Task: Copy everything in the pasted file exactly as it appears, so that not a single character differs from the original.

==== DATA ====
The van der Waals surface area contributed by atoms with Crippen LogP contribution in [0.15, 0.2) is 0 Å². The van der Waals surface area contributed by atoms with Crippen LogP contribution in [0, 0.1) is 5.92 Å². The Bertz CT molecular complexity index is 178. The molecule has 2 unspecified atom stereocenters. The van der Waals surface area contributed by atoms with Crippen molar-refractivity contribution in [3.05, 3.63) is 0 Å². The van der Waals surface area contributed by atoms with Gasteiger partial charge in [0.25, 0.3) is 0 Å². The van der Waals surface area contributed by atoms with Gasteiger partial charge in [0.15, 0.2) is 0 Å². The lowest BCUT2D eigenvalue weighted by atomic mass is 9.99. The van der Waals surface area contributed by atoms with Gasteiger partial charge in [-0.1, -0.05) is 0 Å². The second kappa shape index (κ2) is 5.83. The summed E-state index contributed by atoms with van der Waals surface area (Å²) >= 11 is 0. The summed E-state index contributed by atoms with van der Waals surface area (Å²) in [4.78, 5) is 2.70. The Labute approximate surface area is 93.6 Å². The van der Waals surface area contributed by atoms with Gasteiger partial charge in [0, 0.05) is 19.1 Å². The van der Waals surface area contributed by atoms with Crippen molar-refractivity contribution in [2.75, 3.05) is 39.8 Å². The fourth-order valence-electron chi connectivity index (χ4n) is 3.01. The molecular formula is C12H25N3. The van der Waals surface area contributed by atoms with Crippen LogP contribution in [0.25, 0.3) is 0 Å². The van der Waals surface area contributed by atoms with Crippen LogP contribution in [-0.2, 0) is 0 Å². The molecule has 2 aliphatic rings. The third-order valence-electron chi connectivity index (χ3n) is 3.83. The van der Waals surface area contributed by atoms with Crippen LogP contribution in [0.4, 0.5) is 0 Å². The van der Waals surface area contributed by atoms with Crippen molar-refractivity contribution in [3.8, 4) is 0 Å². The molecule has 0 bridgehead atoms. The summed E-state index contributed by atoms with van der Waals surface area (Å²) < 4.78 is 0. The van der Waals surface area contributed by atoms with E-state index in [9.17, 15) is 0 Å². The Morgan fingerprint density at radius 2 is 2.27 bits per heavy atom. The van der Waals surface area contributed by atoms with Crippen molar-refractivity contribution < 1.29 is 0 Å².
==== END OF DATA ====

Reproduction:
The van der Waals surface area contributed by atoms with Crippen LogP contribution in [0.15, 0.2) is 0 Å². The van der Waals surface area contributed by atoms with Crippen LogP contribution in [0, 0.1) is 5.92 Å². The Bertz CT molecular complexity index is 178. The molecule has 2 unspecified atom stereocenters. The van der Waals surface area contributed by atoms with Crippen molar-refractivity contribution in [3.05, 3.63) is 0 Å². The van der Waals surface area contributed by atoms with Gasteiger partial charge in [0.25, 0.3) is 0 Å². The van der Waals surface area contributed by atoms with Gasteiger partial charge in [0.15, 0.2) is 0 Å². The lowest BCUT2D eigenvalue weighted by atomic mass is 9.99. The van der Waals surface area contributed by atoms with Gasteiger partial charge in [-0.1, -0.05) is 0 Å². The second kappa shape index (κ2) is 5.83. The summed E-state index contributed by atoms with van der Waals surface area (Å²) >= 11 is 0. The summed E-state index contributed by atoms with van der Waals surface area (Å²) in [4.78, 5) is 2.70. The Labute approximate surface area is 93.6 Å². The van der Waals surface area contributed by atoms with Gasteiger partial charge in [0, 0.05) is 19.1 Å². The van der Waals surface area contributed by atoms with Crippen molar-refractivity contribution in [2.75, 3.05) is 39.8 Å². The fourth-order valence-electron chi connectivity index (χ4n) is 3.01. The molecular formula is C12H25N3. The van der Waals surface area contributed by atoms with Crippen LogP contribution in [0.25, 0.3) is 0 Å². The van der Waals surface area contributed by atoms with Crippen LogP contribution in [-0.2, 0) is 0 Å². The molecule has 2 aliphatic rings. The third-order valence-electron chi connectivity index (χ3n) is 3.83. The van der Waals surface area contributed by atoms with Crippen LogP contribution in [0.4, 0.5) is 0 Å². The van der Waals surface area contributed by atoms with Crippen molar-refractivity contribution in [3.8, 4) is 0 Å². The molecule has 0 bridgehead atoms. The summed E-state index contributed by atoms with van der Waals surface area (Å²) < 4.78 is 0. The van der Waals surface area contributed by atoms with E-state index in [9.17, 15) is 0 Å². The Morgan fingerprint density at radius 2 is 2.27 bits per heavy atom. The van der Waals surface area contributed by atoms with Crippen molar-refractivity contribution < 1.29 is 0 Å².